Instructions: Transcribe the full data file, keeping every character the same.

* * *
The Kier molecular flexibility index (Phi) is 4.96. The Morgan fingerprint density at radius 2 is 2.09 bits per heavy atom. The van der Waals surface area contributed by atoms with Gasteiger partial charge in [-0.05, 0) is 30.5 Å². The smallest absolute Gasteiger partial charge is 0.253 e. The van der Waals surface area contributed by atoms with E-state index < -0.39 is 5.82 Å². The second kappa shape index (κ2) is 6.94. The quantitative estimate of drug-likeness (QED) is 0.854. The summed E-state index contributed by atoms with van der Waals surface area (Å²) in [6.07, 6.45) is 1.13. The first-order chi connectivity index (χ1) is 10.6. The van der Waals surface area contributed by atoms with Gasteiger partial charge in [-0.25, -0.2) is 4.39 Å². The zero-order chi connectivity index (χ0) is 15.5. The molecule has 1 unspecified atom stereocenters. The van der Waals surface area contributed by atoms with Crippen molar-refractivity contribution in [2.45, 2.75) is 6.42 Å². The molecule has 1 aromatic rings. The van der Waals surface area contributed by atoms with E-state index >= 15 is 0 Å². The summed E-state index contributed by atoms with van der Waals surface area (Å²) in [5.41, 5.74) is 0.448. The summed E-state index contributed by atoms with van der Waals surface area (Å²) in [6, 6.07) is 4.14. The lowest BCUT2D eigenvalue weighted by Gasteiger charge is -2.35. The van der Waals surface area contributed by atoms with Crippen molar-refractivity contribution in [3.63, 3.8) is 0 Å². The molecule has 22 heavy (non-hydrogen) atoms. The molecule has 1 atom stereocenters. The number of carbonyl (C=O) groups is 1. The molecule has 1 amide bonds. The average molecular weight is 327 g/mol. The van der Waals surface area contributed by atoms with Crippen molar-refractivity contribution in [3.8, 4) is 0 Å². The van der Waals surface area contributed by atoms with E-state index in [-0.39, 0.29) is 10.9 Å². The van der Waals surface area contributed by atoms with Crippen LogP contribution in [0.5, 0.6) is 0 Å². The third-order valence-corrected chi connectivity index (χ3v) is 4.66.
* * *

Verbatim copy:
The Kier molecular flexibility index (Phi) is 4.96. The Morgan fingerprint density at radius 2 is 2.09 bits per heavy atom. The van der Waals surface area contributed by atoms with Gasteiger partial charge in [-0.05, 0) is 30.5 Å². The smallest absolute Gasteiger partial charge is 0.253 e. The van der Waals surface area contributed by atoms with E-state index < -0.39 is 5.82 Å². The second kappa shape index (κ2) is 6.94. The quantitative estimate of drug-likeness (QED) is 0.854. The summed E-state index contributed by atoms with van der Waals surface area (Å²) in [6.07, 6.45) is 1.13. The first-order chi connectivity index (χ1) is 10.6. The van der Waals surface area contributed by atoms with Gasteiger partial charge in [-0.25, -0.2) is 4.39 Å². The zero-order chi connectivity index (χ0) is 15.5. The molecule has 1 unspecified atom stereocenters. The van der Waals surface area contributed by atoms with Crippen molar-refractivity contribution in [2.45, 2.75) is 6.42 Å². The molecule has 1 aromatic rings. The van der Waals surface area contributed by atoms with E-state index >= 15 is 0 Å². The summed E-state index contributed by atoms with van der Waals surface area (Å²) in [5.41, 5.74) is 0.448. The summed E-state index contributed by atoms with van der Waals surface area (Å²) in [6, 6.07) is 4.14. The lowest BCUT2D eigenvalue weighted by Gasteiger charge is -2.35. The van der Waals surface area contributed by atoms with Crippen molar-refractivity contribution in [3.63, 3.8) is 0 Å². The molecule has 22 heavy (non-hydrogen) atoms. The molecule has 1 atom stereocenters. The number of carbonyl (C=O) groups is 1. The molecule has 1 amide bonds. The average molecular weight is 327 g/mol. The van der Waals surface area contributed by atoms with Crippen molar-refractivity contribution in [3.8, 4) is 0 Å². The van der Waals surface area contributed by atoms with E-state index in [-0.39, 0.29) is 10.9 Å². The van der Waals surface area contributed by atoms with Crippen LogP contribution in [0.5, 0.6) is 0 Å². The third-order valence-corrected chi connectivity index (χ3v) is 4.66.